This week we move on to L in the A to Z of Photography and an image of Lenna that has impacted every photographer, along with the little red dot… yes, this article gives a brief overview of the history of Leica, a brand that has influenced everyone directly or indirectly through either their design or the photos shot with them.
Lena Söderberg, pronounced Lenna, is a Swedish model born in 1951 whose claim to fame is being the November 1972 Playmate of the Month in Playboy magazine. Photographed by stalwart Playboy photographer Dwight Hooker, this went on to sell over seven million copies and become the best selling single issue of Playboy. So, other than that it is a photograph, what on earth has this got to do with photography and why does it influence nearly every photographer today?
Lenna is what is called a standard test image. When developing image processing and compression algorithms in computer science it is critical to be able to visually and measurably compare their effectiveness. It allows you to determine both absolute effectiveness, as well as relative effectiveness in terms of how they compare to other algorithms. Whilst you can't say "my compression method is better than yours", you can say "using Lenna, my compression method is better than yours." The University of Southern California's Signal and Image Processing Institute (SIPI) hosts a library of common test images for a range of different purposes.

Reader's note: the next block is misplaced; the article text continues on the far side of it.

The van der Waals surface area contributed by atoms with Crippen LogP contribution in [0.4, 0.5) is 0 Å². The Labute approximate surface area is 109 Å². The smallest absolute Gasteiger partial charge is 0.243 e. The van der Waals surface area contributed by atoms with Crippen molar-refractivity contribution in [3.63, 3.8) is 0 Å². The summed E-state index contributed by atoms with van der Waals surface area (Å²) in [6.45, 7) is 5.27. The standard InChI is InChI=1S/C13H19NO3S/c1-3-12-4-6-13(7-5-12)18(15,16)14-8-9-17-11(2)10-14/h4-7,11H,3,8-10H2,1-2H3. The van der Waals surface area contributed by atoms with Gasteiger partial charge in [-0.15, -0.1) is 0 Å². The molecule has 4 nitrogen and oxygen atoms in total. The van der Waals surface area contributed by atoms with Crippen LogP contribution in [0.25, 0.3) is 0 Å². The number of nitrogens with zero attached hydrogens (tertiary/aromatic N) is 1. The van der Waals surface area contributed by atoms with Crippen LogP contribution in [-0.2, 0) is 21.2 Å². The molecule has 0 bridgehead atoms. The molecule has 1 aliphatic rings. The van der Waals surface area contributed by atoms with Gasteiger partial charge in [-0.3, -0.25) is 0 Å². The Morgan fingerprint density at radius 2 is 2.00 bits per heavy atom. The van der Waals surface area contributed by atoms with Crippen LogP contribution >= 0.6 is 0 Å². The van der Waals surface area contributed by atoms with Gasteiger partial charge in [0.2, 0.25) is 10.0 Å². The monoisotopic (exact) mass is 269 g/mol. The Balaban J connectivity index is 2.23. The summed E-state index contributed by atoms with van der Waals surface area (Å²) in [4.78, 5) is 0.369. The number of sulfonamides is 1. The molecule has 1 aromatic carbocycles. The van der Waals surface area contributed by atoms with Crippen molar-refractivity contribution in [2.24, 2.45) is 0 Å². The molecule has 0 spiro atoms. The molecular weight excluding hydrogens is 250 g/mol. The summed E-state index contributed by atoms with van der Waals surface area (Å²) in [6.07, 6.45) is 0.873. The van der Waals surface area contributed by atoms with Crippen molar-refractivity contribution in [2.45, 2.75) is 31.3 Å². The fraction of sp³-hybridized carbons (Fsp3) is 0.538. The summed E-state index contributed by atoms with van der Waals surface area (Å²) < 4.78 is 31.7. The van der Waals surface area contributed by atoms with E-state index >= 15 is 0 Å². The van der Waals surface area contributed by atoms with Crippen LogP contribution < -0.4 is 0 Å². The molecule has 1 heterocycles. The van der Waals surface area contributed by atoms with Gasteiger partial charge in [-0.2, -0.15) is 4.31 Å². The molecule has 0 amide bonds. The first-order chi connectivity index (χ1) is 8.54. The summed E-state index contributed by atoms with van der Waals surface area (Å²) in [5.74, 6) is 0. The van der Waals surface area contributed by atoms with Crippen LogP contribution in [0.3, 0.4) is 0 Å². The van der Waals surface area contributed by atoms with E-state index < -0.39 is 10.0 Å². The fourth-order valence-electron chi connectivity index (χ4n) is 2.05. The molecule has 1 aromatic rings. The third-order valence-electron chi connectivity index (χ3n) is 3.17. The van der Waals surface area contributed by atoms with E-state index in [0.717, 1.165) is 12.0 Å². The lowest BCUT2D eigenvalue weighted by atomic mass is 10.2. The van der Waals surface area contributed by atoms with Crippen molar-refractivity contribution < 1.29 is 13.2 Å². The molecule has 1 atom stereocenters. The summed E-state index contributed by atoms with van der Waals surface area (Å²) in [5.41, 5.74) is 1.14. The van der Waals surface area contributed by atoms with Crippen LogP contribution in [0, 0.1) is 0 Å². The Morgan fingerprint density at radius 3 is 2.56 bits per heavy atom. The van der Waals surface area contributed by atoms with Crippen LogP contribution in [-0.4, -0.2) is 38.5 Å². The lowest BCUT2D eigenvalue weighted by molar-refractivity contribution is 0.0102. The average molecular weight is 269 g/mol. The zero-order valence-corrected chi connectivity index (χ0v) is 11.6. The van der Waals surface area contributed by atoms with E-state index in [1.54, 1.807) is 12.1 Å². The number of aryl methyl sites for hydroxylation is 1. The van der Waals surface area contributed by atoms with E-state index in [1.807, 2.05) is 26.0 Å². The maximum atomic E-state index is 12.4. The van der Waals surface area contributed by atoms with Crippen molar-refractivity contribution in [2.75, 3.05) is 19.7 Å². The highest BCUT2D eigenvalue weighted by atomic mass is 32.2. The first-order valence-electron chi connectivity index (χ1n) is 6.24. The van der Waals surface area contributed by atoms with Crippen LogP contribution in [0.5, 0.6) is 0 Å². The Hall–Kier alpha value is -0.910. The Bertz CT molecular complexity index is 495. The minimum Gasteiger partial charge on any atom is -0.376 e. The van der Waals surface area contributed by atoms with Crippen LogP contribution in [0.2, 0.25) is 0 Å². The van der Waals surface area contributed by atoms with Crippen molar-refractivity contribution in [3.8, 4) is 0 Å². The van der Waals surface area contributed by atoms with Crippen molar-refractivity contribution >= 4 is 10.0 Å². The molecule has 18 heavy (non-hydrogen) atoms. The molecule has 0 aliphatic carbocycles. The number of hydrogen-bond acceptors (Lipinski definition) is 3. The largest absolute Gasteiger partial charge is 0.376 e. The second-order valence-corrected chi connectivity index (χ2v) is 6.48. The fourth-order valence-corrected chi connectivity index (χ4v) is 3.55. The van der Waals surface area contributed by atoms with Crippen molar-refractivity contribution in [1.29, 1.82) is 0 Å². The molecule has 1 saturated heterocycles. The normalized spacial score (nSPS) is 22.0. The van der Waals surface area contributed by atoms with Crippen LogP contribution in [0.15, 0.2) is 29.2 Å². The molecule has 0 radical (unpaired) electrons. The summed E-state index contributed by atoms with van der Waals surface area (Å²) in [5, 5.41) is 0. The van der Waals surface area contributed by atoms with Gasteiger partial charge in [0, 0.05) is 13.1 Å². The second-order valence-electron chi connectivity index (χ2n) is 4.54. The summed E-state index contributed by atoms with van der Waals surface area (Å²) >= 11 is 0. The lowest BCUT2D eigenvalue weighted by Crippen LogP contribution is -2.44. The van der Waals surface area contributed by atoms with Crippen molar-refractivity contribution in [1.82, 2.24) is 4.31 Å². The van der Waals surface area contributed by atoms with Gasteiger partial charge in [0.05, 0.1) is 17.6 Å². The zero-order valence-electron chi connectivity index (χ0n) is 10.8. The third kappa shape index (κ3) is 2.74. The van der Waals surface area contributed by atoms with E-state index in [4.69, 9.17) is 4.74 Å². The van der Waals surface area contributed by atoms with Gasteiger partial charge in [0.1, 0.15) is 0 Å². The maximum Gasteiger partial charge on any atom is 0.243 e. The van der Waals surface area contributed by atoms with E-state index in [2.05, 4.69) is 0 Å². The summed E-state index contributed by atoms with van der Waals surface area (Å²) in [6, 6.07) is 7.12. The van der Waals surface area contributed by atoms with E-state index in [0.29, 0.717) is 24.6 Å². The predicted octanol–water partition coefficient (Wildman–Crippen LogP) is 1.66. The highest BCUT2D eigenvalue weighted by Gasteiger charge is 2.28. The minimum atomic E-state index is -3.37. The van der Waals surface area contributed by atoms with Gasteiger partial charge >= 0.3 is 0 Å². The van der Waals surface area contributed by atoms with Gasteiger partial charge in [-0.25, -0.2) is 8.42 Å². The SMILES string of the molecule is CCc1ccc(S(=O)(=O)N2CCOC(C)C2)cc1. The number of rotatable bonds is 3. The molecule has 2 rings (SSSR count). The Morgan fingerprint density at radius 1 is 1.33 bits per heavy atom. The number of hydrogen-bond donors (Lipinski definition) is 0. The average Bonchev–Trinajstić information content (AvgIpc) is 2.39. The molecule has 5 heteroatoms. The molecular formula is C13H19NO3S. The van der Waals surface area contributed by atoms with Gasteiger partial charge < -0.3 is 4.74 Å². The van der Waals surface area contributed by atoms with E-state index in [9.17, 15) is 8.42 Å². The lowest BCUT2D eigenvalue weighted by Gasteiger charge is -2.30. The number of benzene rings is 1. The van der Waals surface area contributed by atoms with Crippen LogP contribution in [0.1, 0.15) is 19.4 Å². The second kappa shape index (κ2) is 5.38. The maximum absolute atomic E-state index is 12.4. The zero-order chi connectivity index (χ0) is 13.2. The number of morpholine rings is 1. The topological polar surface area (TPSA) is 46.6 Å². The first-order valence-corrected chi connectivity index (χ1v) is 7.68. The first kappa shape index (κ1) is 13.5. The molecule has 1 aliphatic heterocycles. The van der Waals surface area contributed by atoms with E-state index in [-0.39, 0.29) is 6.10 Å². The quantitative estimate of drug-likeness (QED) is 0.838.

Given that Lenna is perhaps the single most used image in computer science history, why is it so appealing? To start with, it is obviously a human subject with skin tones which immediately makes it good for testing similar images. The light casts gentle tonal variations, which contrast with areas that have detail. As well as varying texture, there are also tonally flat regions, and shadows, along with a wide dynamic range.
Alexander Sawchuk was an Assistant Professor at SIPI and had had a colleague request a test image. Rather than use traditional stock images, they looked for an alternative and happened across an issue of Playboy that was in the lab. Unsurprisingly this is also the reason for criticism in use of the image — it plays to male stereotypes in computer science and rather than use a science led approach in selecting a test image they picked something that appealed to them. The Journal of Modern Optics have suggested three alternative images that have a similar feature space (a pirate, cameraman, and peppers), whilst many journals (including Nature Research) now refuse to accept articles that use it. Irrespective of its origins, Lenna has had a significant impact upon photographers in terms of both the cameras and software we use.